One of the most common, yet the most misunderstood causes of lower back pain, is degenerative disc disease.
This degenerative condition in the lower regions of the back indicates that one or more of the discs in your vertebral column have become dehydrated and have started to deteriorate, resulting in pain in the lumbar back.
In some case, this condition can occur as a result of genetics; in other, more common cases, developing this condition may have multiple reasons.
Your spinal discs act as shock absorbers between the bones in your spine called vertebrae. Your disc and spine work together to help you turn, twist, bend and stay flexible.
As you get older, the disc can show signs of wear and tear. They begin to break down and may not work as well.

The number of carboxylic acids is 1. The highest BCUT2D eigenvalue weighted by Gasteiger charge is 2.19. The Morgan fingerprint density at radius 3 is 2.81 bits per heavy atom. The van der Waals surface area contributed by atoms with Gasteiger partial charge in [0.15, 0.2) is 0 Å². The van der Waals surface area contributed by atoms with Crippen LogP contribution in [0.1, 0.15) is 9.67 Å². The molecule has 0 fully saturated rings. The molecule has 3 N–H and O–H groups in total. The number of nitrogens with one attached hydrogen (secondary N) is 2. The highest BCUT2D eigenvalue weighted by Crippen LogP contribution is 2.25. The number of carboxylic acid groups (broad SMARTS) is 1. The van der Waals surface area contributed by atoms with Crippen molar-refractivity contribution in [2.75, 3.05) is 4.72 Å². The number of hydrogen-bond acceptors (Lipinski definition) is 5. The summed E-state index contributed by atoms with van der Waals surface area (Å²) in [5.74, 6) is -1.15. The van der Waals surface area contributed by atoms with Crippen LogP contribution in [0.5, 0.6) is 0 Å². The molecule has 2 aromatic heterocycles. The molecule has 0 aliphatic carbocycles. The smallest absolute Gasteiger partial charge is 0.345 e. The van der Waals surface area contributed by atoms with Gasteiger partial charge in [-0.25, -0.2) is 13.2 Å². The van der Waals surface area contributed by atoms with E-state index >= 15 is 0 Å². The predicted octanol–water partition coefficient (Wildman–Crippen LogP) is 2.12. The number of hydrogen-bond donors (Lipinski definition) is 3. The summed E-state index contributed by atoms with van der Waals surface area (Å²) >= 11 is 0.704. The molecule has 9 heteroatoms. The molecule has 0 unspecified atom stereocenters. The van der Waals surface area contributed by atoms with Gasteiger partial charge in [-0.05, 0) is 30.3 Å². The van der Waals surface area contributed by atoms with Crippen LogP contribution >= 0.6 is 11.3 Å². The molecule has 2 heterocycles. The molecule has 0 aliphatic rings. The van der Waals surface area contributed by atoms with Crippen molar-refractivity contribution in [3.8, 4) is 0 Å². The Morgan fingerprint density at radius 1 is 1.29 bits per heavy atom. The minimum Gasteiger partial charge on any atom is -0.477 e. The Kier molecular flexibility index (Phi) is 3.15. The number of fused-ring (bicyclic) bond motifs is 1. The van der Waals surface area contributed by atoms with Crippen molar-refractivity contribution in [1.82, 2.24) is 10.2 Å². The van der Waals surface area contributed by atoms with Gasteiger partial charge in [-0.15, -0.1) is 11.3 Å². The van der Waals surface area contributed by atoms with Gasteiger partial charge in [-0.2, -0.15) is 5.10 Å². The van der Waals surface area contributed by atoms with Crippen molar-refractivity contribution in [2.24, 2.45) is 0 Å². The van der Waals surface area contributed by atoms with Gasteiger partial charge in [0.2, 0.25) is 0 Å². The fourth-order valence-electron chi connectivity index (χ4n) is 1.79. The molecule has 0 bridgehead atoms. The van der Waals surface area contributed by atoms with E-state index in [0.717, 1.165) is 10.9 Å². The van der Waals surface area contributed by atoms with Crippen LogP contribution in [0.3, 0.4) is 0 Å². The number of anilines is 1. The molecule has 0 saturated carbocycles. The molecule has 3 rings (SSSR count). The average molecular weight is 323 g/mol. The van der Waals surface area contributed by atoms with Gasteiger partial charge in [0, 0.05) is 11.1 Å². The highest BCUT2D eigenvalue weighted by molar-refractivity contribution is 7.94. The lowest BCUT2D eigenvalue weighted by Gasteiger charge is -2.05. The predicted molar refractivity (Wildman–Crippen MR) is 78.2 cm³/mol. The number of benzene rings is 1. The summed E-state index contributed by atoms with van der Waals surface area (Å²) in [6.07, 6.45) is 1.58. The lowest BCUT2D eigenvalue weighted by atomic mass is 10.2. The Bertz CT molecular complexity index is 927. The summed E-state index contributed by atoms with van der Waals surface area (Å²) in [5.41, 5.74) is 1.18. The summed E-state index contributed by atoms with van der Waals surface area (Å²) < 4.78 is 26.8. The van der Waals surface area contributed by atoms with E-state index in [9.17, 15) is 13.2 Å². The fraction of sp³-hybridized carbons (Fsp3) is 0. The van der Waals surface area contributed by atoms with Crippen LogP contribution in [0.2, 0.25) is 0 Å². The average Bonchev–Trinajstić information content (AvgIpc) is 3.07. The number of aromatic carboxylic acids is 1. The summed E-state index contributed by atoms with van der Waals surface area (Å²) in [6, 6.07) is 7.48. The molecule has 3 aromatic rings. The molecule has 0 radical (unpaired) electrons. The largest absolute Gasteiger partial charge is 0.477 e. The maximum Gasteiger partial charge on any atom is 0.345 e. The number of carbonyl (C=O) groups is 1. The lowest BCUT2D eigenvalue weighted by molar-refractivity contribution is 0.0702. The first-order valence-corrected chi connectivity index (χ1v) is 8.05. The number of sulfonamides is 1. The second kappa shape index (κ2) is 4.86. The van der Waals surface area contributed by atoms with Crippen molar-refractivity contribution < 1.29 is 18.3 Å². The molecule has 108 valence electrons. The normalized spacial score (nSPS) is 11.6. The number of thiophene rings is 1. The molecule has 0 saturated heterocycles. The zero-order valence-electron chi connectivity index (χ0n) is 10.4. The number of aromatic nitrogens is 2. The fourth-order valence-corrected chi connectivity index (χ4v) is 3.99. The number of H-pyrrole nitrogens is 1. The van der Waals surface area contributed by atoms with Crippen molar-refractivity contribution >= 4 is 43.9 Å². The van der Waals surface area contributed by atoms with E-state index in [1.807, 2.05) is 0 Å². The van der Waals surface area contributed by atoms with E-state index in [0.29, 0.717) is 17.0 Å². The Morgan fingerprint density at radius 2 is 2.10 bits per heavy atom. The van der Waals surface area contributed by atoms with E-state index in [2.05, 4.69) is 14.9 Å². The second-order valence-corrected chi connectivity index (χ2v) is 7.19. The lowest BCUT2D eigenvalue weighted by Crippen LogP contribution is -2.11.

Over time and as we age, our vertebrae and the discs located within can wear and develop micro tears in its outer wall. This outer wall is called the annulus. Apart from age, this condition can also occur as a result of physical trauma for example an injury, an accident or another physical activity such as lifting heavy objects improperly.
The spinal discs do not get sufficient blood supply, so in the case of injury or sustaining physical trauma, they are unable to repair themselves.
Sometimes, direct damage to the disc can set off a cycle of degeneration and the disc starts to deteriorate. The degenerative disc disease is a common problem and affects an approximate of 30% of people between 30–-55 years of age.
Even though one of the symptoms of the degenerative disc disease is pain, not every person diagnosed with the condition will experience it. Most people won’t even be diagnosed with it. However, it is common for people over the age of 60 to have some level of disc degeneration that are easily indicated on MRI scans.